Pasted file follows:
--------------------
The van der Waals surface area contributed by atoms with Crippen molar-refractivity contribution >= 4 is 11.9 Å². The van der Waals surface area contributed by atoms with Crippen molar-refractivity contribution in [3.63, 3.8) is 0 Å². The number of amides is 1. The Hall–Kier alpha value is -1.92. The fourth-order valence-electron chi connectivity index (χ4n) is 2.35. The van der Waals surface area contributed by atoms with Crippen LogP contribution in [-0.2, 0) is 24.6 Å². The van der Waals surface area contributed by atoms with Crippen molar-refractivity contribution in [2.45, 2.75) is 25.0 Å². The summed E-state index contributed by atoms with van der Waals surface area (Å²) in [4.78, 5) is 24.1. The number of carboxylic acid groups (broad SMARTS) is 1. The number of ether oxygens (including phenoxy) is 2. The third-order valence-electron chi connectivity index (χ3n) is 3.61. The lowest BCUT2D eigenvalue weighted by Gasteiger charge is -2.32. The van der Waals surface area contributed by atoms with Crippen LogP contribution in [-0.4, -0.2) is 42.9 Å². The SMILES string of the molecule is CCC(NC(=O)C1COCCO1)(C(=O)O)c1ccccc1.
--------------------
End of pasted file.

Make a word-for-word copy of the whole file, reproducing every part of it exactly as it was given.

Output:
The van der Waals surface area contributed by atoms with Crippen molar-refractivity contribution >= 4 is 11.9 Å². The van der Waals surface area contributed by atoms with Crippen molar-refractivity contribution in [3.63, 3.8) is 0 Å². The number of amides is 1. The Hall–Kier alpha value is -1.92. The fourth-order valence-electron chi connectivity index (χ4n) is 2.35. The van der Waals surface area contributed by atoms with Crippen LogP contribution in [-0.2, 0) is 24.6 Å². The van der Waals surface area contributed by atoms with Crippen molar-refractivity contribution in [2.45, 2.75) is 25.0 Å². The summed E-state index contributed by atoms with van der Waals surface area (Å²) in [4.78, 5) is 24.1. The number of carboxylic acid groups (broad SMARTS) is 1. The number of ether oxygens (including phenoxy) is 2. The third-order valence-electron chi connectivity index (χ3n) is 3.61. The lowest BCUT2D eigenvalue weighted by Gasteiger charge is -2.32. The van der Waals surface area contributed by atoms with Crippen LogP contribution in [-0.4, -0.2) is 42.9 Å². The SMILES string of the molecule is CCC(NC(=O)C1COCCO1)(C(=O)O)c1ccccc1.